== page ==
Fifteen-year-old math prodigy Seth Gordon knows exactly what he wants to do with his life—play video games. Every spare minute is devoted to honing his skills at Starfare, the world’s most popular computer game. His goal: South Korea, where the top pros are rich and famous. But the best players train all day, while Seth has school and a job and divorced parents who agree on only one thing: “Get off that damn computer.” Plus there’s a new distraction named Hannah, an aspiring photographer who actually seems to understand his obsession.
While Seth mopes about his tournament results and mixed signals from Hannah, Team Anaconda, one of the leading Korean pro squads, sees something special. Before he knows it, it’s goodbye Kansas, goodbye Hannah, and hello to the strange new world of Korea. But the reality is more complicated than the fantasy, as he faces cultural shock, disgruntled teammates, and giant pots of sour-smelling kimchi.
What happens next surprises Seth. Slowly, he comes to make new friends, and discovers what might be a breakthrough, mathematical solution to the challenges of Starcraft. Delving deeper into the formulas takes him in an unexpected direction, one that might just give him a new focus—and reunite him with Hannah.
Description taken from Netgalley. I received an advance copy of this book from the publisher via Netgalley in exchange for an honest review. These opinions are my own.
I felt a connection to this book from the beginning because of the main character and the fact that he loves video games. I loved the way that the struggles, joys and journey that come with being a professional gamer–or just a gamer in general were outlined and written. I thought that it was a well-executed book and I was able to really connect with Seth’s life.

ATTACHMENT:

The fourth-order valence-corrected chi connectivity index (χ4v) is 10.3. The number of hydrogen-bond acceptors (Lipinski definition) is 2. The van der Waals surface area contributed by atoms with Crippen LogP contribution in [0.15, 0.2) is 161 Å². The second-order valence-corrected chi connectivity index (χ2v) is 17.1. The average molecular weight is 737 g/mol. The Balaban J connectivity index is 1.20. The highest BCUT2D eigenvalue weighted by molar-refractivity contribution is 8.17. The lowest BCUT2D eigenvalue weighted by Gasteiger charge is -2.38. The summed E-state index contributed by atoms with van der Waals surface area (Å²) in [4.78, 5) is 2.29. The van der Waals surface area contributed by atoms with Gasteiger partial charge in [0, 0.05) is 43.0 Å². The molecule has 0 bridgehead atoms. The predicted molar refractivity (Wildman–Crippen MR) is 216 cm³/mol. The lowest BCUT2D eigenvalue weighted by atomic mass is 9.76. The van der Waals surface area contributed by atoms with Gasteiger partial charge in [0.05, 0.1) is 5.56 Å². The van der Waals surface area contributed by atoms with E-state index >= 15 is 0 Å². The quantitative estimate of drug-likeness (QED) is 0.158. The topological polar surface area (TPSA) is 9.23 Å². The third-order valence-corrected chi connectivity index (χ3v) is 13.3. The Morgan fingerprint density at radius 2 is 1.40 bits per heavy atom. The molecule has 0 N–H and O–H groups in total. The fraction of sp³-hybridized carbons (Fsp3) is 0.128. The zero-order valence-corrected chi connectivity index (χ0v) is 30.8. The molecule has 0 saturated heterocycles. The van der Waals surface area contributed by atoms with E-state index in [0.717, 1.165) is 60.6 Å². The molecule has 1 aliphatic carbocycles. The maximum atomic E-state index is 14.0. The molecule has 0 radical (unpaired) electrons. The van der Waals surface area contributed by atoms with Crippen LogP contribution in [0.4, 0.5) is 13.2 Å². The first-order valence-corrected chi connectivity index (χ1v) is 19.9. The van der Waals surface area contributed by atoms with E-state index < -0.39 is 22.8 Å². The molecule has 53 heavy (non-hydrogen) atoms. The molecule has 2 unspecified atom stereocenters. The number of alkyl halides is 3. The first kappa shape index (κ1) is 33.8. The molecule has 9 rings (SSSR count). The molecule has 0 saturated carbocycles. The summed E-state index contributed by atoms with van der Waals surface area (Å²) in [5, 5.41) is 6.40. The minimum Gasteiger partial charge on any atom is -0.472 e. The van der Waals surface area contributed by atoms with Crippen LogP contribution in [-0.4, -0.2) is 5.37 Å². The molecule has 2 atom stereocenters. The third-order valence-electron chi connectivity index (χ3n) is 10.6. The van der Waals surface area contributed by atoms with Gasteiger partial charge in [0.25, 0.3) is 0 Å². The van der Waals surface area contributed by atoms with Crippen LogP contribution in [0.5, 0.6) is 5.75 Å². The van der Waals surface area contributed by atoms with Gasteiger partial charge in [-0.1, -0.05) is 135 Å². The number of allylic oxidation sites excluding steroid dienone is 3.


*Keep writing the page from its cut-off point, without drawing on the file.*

I also really enjoyed the way that many lessons were taught over the course of this book, specifically showing how Seth struggles and struggles to become a professional gamer, but then realizes that he’s lost some of what made him love gaming in the first place and he never really has time to himself.
IN REAL LIFE was a book that entertained me, made me think a little bit and ultimately ended well. I think it will appeal to both girls and guys, and anyone who enjoys playing video games. There are many things that become unresolved and resolved over the course of the plot, and Seth learns many life lessons. As time goes on, the voice of his character matures and the writing becomes better and better.
I actually loved being in Korea when I was there, and I had wished that Seth could’ve really enjoyed it more and seen both the pros and cons to it. In that aspect, and with the pacing, I felt that the book could’ve been better. I also thought that the dialogue and the way that Seth spoke was a little weird, especially in the beginning. However, this book had a very satisfactory ending and overall I loved Seth’s journey.
For older readers, specifically those who remember and miss the culture and video games of the 90s, I would recommend Ernest Cline’s Ready Player One, but for younger, middle-school readers I would definitely recommend this book. 4 stars.
pg count for the hardback: 288